Cover image for The checkbook and the cruise missile : conversations with Arundhati Roy : interviews
The checkbook and the cruise missile : conversations with Arundhati Roy : interviews
Barsamian, David.
Personal Author:
First edition.
Publication Information:
Cambridge, Mass. : South End Press, [2004]

Physical Description:
xii, 178 pages : 1 map ; 22 cm
Amherst, Mass., February 16, 2001 -- Albuquerque, New Mexico, September 29, 2002 -- New Dehli, India, November 20, 2002 -- Los Angeles, May 26, 2003.
Personal Subject:
Added Author:

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Call Number
Material Type
Home Location
Item Holds
JZ1318 .B366 2004 Adult Non-Fiction Non-Fiction Area

On Order



Roy is author of the Booker-winning The God of Small Things as well as a keen observer of the worldwide social and economic shakeup known as globalization. Here she sets aside her usual role as essayist and appears in four long conversations with Alternative Radio journalist Barsamian. The interview

Author Notes

Suzanna Arundhati Roy, 1961 - Suzanna Roy was born November 24, 1961. Her parents divorced and she lived with her mother Mary Roy, a social activist, in Aymanam. Her mother ran an informal school named Corpus Christi and it was there Roy developed her intellectual abilities, free from the rules of formal education. At the age of 16, she left home and lived on her own in a squatter's colony in Delhi. She went six years without seeing her mother.

She attended Delhi School of Architecture where she met and married fellow student Gerard Da Cunha. Neither had a great interest in architecture so they quit school and went to Goa. They stayed there for seven months and returned broke. Their marriage lasted only four years. Roy had taken a job at the National Institute of Urban Affairs and, while cycling down a road; film director Pradeep Krishen offered her a small role as a tribal bimbo in Massey Saab. She then received a scholarship to study the restoration of monuments in Italy. During her eight months in Italy, she realized she was a writer. Now married to Krishen, they planned a 26-episode television epic called Banyan Tree. They didn't shoot enough footage for more than four episodes so the serial was scrapped. She wrote the screenplay for the film In Which Annie Gives It Those Ones and Electric Moon.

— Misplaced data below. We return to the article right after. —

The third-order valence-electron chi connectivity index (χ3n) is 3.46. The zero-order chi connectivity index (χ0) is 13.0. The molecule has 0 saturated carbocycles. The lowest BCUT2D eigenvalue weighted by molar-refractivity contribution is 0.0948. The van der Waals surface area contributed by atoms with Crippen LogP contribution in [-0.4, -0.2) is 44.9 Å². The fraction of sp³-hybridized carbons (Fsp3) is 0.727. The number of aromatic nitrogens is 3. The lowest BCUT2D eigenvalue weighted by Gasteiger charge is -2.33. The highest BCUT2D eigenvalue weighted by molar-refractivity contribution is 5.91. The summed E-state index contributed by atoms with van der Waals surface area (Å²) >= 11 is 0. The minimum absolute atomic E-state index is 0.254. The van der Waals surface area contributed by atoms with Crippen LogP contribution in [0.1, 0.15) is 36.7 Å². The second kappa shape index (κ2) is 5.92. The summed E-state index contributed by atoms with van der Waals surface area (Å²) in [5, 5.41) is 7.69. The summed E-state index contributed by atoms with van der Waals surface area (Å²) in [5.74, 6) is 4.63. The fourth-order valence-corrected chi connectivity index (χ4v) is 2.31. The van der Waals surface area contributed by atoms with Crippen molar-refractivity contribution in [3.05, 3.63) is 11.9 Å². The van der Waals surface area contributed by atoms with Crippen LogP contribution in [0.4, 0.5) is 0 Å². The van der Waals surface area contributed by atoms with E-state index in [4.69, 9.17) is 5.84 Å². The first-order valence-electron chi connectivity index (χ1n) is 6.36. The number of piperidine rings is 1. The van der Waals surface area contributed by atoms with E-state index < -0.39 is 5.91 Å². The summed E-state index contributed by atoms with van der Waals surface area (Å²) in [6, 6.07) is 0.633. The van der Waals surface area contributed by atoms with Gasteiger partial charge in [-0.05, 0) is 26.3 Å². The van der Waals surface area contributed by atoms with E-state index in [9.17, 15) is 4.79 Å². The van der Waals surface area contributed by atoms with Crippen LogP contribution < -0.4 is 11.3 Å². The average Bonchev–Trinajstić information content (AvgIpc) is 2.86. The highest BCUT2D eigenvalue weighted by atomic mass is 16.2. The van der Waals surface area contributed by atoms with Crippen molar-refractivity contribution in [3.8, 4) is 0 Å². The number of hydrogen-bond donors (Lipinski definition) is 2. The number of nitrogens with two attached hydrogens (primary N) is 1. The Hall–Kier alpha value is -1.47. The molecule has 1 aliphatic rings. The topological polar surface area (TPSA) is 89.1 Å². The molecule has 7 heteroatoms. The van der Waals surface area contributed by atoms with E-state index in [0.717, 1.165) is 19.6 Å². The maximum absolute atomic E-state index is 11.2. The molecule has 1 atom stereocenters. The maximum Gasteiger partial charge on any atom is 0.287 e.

Her next piece caused controversy. It was an article that criticized Shekar Kapur's film Bandit Queen, which was about Phoolan Devi. She accused Kapur of misrepresenting Devi and it eventually became a court case. Afterwards, finished with film, she concentrated on her writing, which became the novel "A God of Small Things." It is based on what it was like growing up in Kerala. The novel contains mild eroticism and again, controversy found Roy having a public interest petition filed to remove the last chapter because of the description of a sexual act. It took Roy five years to write "A God of Small Things" and was released April 4, 1997 in Delhi. It received the Booker prize in London in 1997 and has topped the best-seller lists around the world. Roy is the first non-expatriate Indian author and the first Indian woman to win the Booker prize.

(Bowker Author Biography)

Reviews 1

Library Journal Review

Arundhati Roy is best known for her Booker Prize-winning novel, The God of Small Things. However, this collection of interviews-conducted over a two-year period by Barsamian (founder and director of Alternative Radio)-focuses on Roy's role as an activist. Topics range from the political to the literary, with heavy emphasis on social, political, and environmental issues. Barsamian's title refers to the implied influence of money and military buildup in India that Roy has continuously protested. This led to her highly publicized arrest after she criticized the Indian Supreme Court in March 2002. Though Roy paid the fine after serving a one-day prison sentence, she continues to speak out. Loosely structured around themes like privatization, power, and globalization, these informal interviews give voice to Roy's political opinions and are intended as articulate analyses and arguments against the powerful corruption that she sees as destroying her native country. Recommended for all collections.-Katherine E. Merrill, SUNY at Geneseo Lib. (c) Copyright 2010. Library Journals LLC, a wholly owned subsidiary of Media Source, Inc. No redistribution permitted.

Table of Contents

Naomi Klein
Forewordp. vi
Knowledge and Powerp. 1
Terror and the Maddened Kingp. 41
Privatization and Polarizationp. 59
Globalization of Dissentp. 129
Glossaryp. 159
Map of Indiap. 162
Notesp. 163
Indexp. 175